Thursday, February 5, 2015

Kentucky Proposes NEW outpatient treatment bill – HB65, Representative Tom Burch

Please join me in thanking NAMI KY for supporting this important legislation. A special thanks to Dr. Sheila Schuster of the Kentucky Mental Health Coalition, (KMHC) and to Representative Tom Burch for making HB65 a reality.

Talking Points and Summary for HB65

In 2010, I started a blog campaign to advocate for a law, (similar to what other states had) that would assist an individual into treatment before they became dangerous to self or others, or before their lives were ruined forever … as our son and family has experienced the past 10 years.

Two years ago, in 2012-13, Rep. Burch and Sen. Denton both sponsored identical bills that strengthen and lengthen the current community based outpatient agreed order … under the KRS 202A.081. (This law has been on the books 32 years, but has been underfunded and rarely utilized.)

In 2014, after many testimonies to the Kentucky interim joint committee on health and welfare, 2 additional bills were sponsored. They were HB 221 and SB 50. 

At the legislative advocacy day in 2014, NAMI KY asked their legislators to combine both bills and pass a compressive bill that would help people before they reached KY’s strict inpatient criteria. NAMI KY, NAMI LEX, BH providers, advocates, family members and individuals living with a brain disease diagnoses … as well as Dr. Sheila Shuster (KMHC); worked through many tedious meetings, agreeing on language. HB65 is essentially the product of those meetings.

is in 2 parts. In the first section, Part 1 [Sections 1 – 3]: the language strengthens the already-existing law (KRS 202A.081) which permits persons involuntarily committed to the hospital to be discharged on the condition that they agree to – and comply with – court-ordered outpatient treatment. In section (1 an alternative sentencing is provided, with mechanism that will help connect the system to the patient.  In (2) AOT allows someone to live in the community under a court order.  Other additions to the first section are as follows:

•  Added … a peer support specialist or other supportive person present and “MAY” be asked to support the patient during this process.

•  Another addition added to HB 65 is: it renames this outpatient commitment process “a patient agreed order”.

•  In [Section 1 (4); p. 1] Requires the Department of Public Advocacy (DPA) to assign an alternative sentencing social worker to develop a treatment plan in collaboration with a community mental health center.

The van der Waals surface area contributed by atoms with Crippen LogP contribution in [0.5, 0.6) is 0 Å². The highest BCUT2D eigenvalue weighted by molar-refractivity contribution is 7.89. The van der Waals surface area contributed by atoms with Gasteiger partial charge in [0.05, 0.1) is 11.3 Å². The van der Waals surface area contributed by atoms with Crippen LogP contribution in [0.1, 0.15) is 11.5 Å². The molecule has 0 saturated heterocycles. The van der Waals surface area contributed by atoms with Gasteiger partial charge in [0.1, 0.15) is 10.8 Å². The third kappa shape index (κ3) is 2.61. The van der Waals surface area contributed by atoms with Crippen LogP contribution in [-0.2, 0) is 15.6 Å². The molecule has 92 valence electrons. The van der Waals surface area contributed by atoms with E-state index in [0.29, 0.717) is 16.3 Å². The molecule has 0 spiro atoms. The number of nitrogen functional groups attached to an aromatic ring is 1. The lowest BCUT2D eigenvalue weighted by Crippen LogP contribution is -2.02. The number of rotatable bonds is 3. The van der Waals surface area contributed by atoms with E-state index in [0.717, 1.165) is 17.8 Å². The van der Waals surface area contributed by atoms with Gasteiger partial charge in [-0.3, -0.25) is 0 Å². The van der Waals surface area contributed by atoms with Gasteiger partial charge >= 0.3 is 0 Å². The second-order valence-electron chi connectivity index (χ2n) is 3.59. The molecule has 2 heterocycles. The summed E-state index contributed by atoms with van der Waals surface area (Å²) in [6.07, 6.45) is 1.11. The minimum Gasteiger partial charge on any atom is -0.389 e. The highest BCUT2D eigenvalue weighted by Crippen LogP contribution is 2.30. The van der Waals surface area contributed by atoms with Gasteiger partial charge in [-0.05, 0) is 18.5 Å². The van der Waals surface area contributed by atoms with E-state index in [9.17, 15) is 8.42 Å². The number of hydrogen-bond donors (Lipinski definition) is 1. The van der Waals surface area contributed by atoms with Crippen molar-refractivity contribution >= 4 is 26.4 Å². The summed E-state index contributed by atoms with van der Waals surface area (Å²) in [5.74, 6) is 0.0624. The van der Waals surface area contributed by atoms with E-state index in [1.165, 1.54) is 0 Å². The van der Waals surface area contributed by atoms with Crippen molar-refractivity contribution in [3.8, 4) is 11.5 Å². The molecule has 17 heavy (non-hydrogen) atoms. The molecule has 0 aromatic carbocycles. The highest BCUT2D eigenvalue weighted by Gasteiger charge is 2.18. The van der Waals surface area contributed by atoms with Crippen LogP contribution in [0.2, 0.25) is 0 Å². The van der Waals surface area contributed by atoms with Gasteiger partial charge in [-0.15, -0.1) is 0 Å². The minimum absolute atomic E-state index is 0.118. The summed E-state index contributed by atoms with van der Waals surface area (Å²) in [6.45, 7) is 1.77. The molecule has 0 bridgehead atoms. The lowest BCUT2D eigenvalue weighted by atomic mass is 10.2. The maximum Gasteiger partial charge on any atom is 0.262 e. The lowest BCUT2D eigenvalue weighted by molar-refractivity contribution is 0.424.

•  [Section 1 (6); p. 2] Requires the court to appoint a case management service or team employed by a community mental health center to monitor treatment and the patient’s compliance with the treatment.

•  [Section 1 (7); p. 2] It requires that the case management service or team report on the person's functioning, recommend community support services, and assist the person in applying for social services. [This is an important section, as it connects the CMHC to the patient, that may be unable to access housing or basic needs without a MSW.]

•  [Section 1 (7); p. 2] It requires that the case management service or team is available 24/7 and is adequately trained.

•  [Section 1 (8); p. 2] It requires that treatment providers use evidence-based practices as defined.

•  [Section 1 (9); p.2-3] Provides that failure to abide by the treatment plan may result in the patient being re-hospitalized if the hospitalization criteria are met, procedures are initiated via affidavit by the case management service or team, and that a mental health examination of the patient take place at a community mental health center.

•  [Section 1 (10); p. 3] With due process, permit the agreed order to be extended up to 3 additional orders of 60 days (total of 180 days) each after a hearing is held, with the same procedures and safeguards as for the initial hearing.

•  [Section 1 (11; p. 3] requires that services provided to the patient under the agreed order are covered by Medicaid.

•  [Section 1 (12) p, 4] Requires that the courts report each patient agreed order to the Cabinet. [This is very important, because in all my research as to why people can’t access OT … I learned that the state has never collected adequate data on the number of people who had actually received a community based outpatient agreed order.]

The most important part of HB65 is public safety. It will save lives. 
“It’s better to be ordered to receive medical help, access to resources, housing, etc., in a least restrictive environment ... than forced to become a criminal, trapped in jail/prison where a person will lose all civil rights, and will still not receive treatment.”


This bill creates new “outpatient” language and makes it possible for a provider or family member to commit an individual, who has anosognosia to outpatient services. This is the new section that would provide a person treatment before tragedy instead of waiting until they are homicidal, suicidal or become a felon; sentenced to long-term imprisonment. (In which case, they will lose all civil rights and not likely to receive treatment.)